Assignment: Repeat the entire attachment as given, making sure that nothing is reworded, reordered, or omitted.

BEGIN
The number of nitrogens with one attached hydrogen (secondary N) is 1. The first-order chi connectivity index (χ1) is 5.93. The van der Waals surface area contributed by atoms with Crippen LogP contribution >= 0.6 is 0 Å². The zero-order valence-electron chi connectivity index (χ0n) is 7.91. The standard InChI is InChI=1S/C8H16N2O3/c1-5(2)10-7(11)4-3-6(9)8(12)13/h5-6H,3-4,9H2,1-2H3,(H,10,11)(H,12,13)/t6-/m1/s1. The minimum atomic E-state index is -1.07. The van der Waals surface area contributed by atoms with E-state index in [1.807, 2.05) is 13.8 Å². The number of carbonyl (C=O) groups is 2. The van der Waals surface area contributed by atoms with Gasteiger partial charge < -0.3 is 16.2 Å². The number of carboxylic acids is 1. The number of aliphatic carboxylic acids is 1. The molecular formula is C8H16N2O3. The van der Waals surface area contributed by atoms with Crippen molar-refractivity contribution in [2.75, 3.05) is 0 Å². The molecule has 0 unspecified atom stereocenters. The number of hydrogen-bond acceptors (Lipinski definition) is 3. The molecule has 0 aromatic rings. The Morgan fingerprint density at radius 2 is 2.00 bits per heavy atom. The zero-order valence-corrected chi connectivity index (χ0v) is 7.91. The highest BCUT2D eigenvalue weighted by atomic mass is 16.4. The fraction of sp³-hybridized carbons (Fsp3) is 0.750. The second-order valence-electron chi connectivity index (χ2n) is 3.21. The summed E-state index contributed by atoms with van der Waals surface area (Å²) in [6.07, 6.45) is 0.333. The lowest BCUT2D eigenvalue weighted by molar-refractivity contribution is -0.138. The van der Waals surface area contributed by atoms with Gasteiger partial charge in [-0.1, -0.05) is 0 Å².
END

The number of nitrogens with one attached hydrogen (secondary N) is 1. The first-order chi connectivity index (χ1) is 5.93. The van der Waals surface area contributed by atoms with Crippen LogP contribution >= 0.6 is 0 Å². The zero-order valence-electron chi connectivity index (χ0n) is 7.91. The standard InChI is InChI=1S/C8H16N2O3/c1-5(2)10-7(11)4-3-6(9)8(12)13/h5-6H,3-4,9H2,1-2H3,(H,10,11)(H,12,13)/t6-/m1/s1. The minimum atomic E-state index is -1.07. The van der Waals surface area contributed by atoms with E-state index in [1.807, 2.05) is 13.8 Å². The number of carbonyl (C=O) groups is 2. The van der Waals surface area contributed by atoms with Gasteiger partial charge < -0.3 is 16.2 Å². The number of carboxylic acids is 1. The number of aliphatic carboxylic acids is 1. The molecular formula is C8H16N2O3. The van der Waals surface area contributed by atoms with Crippen molar-refractivity contribution in [2.75, 3.05) is 0 Å². The molecule has 0 unspecified atom stereocenters. The number of hydrogen-bond acceptors (Lipinski definition) is 3. The molecule has 0 aromatic rings. The Morgan fingerprint density at radius 2 is 2.00 bits per heavy atom. The zero-order valence-corrected chi connectivity index (χ0v) is 7.91. The highest BCUT2D eigenvalue weighted by atomic mass is 16.4. The fraction of sp³-hybridized carbons (Fsp3) is 0.750. The second-order valence-electron chi connectivity index (χ2n) is 3.21. The summed E-state index contributed by atoms with van der Waals surface area (Å²) in [6.07, 6.45) is 0.333. The lowest BCUT2D eigenvalue weighted by molar-refractivity contribution is -0.138. The van der Waals surface area contributed by atoms with Gasteiger partial charge in [-0.1, -0.05) is 0 Å².